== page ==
From left, Wilson College President Barbara K. Mistick, Pennsylvania DHS Secretary Teresa Miller and Wilson Vice President for Student Development Mary Beth Williams.

Pennsylvania Department of Human Services Secretary Teresa Miller today visited the Single Parent Scholar Program at Wilson College to learn about the acclaimed program and discuss opportunities to expand post-secondary education and training options for single-parent families.

Gov.Tom Wolf's proposed 2019-20 budget includes $5 million to support up to seven partnerships to develop and implement programs for post-secondary education and training for single parents. The Parent Pathways model will focus on post-secondary education and training partnerships, housing supports and two-generational programming that supports healthy child and family development, according to a DHS news release.

“Economically disenfranchised families and single-parent households face significant barriers to accessing higher education or post-secondary job training," Miller said. "When you’re balancing your family’s immediate needs and trying to make ends meet, taking time off work to seek education and training may be impossible. Programs like the Single Parent Scholars Program at Wilson College are providing services and supports to help parents and families get ahead and break the cycle of poverty.”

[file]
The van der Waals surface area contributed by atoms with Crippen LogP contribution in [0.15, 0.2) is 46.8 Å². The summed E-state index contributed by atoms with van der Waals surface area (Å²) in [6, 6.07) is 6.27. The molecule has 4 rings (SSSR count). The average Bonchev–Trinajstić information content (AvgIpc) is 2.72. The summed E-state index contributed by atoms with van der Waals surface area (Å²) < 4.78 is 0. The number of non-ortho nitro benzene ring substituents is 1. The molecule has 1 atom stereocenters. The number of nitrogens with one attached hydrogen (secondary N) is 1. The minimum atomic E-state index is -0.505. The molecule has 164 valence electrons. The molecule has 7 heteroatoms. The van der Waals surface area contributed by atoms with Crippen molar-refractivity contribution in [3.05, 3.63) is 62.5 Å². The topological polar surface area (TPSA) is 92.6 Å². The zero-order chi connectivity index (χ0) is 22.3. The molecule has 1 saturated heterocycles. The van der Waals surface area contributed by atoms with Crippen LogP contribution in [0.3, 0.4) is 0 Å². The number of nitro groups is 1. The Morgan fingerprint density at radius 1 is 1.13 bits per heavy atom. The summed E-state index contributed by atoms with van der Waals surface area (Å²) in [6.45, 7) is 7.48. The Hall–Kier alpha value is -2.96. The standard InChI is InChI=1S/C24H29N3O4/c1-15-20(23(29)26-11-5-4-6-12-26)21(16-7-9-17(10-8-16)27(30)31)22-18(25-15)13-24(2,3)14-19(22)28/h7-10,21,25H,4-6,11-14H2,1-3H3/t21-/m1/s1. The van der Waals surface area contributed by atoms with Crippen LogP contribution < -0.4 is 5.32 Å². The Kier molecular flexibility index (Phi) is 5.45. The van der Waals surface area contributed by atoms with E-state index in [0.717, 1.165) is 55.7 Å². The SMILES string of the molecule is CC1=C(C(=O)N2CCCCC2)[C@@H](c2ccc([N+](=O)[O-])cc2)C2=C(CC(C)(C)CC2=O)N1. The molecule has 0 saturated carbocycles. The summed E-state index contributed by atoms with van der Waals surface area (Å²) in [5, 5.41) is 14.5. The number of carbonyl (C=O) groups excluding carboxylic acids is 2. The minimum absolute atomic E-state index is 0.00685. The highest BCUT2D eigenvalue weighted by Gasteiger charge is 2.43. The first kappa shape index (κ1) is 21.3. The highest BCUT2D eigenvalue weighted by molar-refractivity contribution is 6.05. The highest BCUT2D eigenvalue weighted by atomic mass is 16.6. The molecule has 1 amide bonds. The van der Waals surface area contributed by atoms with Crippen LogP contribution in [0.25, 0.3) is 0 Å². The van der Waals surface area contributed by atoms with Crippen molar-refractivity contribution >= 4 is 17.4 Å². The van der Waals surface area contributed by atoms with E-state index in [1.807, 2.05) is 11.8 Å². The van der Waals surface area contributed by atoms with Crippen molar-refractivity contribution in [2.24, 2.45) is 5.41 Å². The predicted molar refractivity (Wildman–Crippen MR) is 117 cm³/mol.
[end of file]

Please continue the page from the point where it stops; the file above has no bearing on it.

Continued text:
Wilson College’s Single Parent Scholar Program provides on-campus housing year-round to single parents and their children so the parent can pursue a bachelor’s degree and participate in campus life, including clubs, athletics and student government.  The college also provide on-campus child care for students' childen ages 20 months to 5 years. The program, formerly known as the Women with Children program until men were admitted a few years ago, celebrated its 20th anniversary in 2016.

“Over the past 22 years, Wilson’s Single Parent Scholar Program has helped open the door to college education─first to single mothers and now to single fathers as well─whether they are 18 or 48 years old,” said Wilson President Barbara K. Mistick. “That’s why this program is so special. It gives students the opportunity to achieve their dreams. And we know the experience of living at a college also profoundly affects their children and encourages them to follow in their parents’ footsteps. So it’s a very positive cycle for everyone.”

Wolf's administration is currently exploring opportunities for creating programs that support access to and engagement in postsecondary education, training, and family-sustaining employment opportunities for economically disadvantaged single-parent families.

Published: March 25, 2019